Senior Manager of Corporate Responsibility
Cox Enterprises, Inc.
6205 Peachtree Dunwoody Road
Atlanta, GA 30328
http://www.coxenterprises.com/corp/home.htm Communicate Green Initiatives to Employees: 8 Steps
Cox Enterprises wanted to get all of their 83,000 employees in their six media and automotive businesses involved in a campaign to cut their energy use by 20% between 2007 and 2017. Here is how Buck’s team communicated that message to employees.Step #1. Educate employees about existing initiatives
Cox Enterprises had long been focused on reducing its environmental impact through the leadership of Chairman and CEO James C. Kennedy. The corporation had reached their goal of reducing energy consumption by 10% between 2000 and 2010 early in 2007.
“We decided it was really important to not only do things operationally but also engage our employees,” says Buck. “Our first step was to educate our employees about the results that we already had had so that they were in the loop.”Step #2. Launch from top down
Buck and her team communicated their green initiatives from the top down – CEO Kennedy. On April 17, 2007, a few days before Earth Day, the team sent an email to employees nationwide. The email included an embedded video of the CEO explaining the Cox Conserves vision.
You can click on “Message from Chairman and CEO” under the “Our Commitment” tab on the Cox Conserves website to see the video.Step #3. Hold kickoff event
The team held a kickoff event at headquarters in Atlanta on the same day the emails went out. About 500 employees attended to listen to Kennedy, Cox Enterprises President and Jimmy Hayes, COO and Shirley Franklin, Atlanta Mayor speak about the company’s social responsibility on the environment. Step #4. Ask each location to choose “green” ambassador
A couple of weeks later, the team sent out field kits to locations that couldn’t get involved in the kickoff event. The kits included Cox Conserves posters and tips about how to get their locations involved.
The kits also asked the chief executive at each location to name a Cox Conserves Ambassador within two months. “We wanted to give them enough time to pick the right person,” Buck says.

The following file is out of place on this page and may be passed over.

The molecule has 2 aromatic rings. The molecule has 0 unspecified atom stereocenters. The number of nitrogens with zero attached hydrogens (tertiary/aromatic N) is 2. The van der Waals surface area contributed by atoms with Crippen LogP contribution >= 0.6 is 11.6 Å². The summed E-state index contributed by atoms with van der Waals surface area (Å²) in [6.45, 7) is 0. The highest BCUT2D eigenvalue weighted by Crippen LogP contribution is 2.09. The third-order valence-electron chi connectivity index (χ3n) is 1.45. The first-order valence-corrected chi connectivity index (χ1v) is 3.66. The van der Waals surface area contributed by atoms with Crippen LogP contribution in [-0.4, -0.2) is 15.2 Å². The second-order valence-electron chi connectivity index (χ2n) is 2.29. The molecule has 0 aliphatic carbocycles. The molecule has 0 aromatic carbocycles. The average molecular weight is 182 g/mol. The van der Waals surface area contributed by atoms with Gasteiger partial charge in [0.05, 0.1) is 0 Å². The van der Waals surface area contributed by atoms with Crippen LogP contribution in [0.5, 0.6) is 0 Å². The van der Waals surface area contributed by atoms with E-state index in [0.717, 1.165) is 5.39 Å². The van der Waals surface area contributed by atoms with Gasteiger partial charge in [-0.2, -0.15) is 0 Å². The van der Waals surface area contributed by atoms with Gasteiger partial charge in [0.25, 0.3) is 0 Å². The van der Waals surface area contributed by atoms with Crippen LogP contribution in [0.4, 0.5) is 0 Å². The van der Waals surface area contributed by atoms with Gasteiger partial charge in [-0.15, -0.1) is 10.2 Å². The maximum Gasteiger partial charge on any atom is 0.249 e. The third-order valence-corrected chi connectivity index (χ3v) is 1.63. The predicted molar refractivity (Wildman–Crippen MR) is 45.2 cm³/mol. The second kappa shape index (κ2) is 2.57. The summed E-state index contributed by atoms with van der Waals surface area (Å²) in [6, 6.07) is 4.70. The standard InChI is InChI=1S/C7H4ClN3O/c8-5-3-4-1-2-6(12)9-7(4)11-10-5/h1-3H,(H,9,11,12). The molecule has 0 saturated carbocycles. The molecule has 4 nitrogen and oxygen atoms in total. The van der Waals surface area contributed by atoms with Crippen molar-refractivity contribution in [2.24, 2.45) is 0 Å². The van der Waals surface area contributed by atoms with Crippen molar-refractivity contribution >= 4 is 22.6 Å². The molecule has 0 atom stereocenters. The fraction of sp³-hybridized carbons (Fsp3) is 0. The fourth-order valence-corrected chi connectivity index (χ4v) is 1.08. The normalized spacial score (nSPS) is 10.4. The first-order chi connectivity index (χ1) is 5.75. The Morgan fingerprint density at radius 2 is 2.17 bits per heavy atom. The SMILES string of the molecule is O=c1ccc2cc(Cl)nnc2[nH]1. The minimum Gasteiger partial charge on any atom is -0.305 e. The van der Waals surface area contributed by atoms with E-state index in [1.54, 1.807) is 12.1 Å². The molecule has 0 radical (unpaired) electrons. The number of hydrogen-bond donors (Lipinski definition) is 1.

The ambassadors acted as:
- The main point of contact for all Cox Conserves messaging sent out by Buck’s team at headquarters
- The filter through which employees could send suggestions to headquarters
- The key disseminator of Cox Conserve messaging
- Cox Conserves resource for employees at each location
Buck’s team found that creating ambassadors was necessary because Cox Enterprises’ businesses are so diverse. They include:
-Cox Communications, a cable TV and entertainment company
-Manheim, a high-volume operator of wholesale auto auctions
-Cox Newspapers, one of the top 10 newspaper publishers in the U.S.
-Cox Television, division that includes 15 TV stations in the U.S.
-Cox Radio, one of the largest radio companies in the U.S.
-Adify Corporation, a technology and vertical ad network services company
Each has the best idea of what needs to be done in their particular location, says Buck. Each has a different way to lessen their impact on the environment.Step #5. Set up email address for employee feedback and monitoring
The team set up an email address for Cox Conserves feedback from employees.
“Any ideas that come in, we always respond within 48 hours,” Buck says. “We refer them back to their ambassadors as well, to build a support network for ambassadors.”Step #6. Use suggestions from employees, ambassadors to drive future initiatives
Several initiatives have been rolled out as a result of employees’ and ambassadors’ suggestions, with Buck’s team implementing feasible ideas. The electronics recycling program for old computers, cell phones, wires, cables, and other electronic waste is an example. “That’s something we actually heard from our ambassadors,” says Buck. That idea also came from the Cox Environmental Council that’s comprised of top leaders at each business.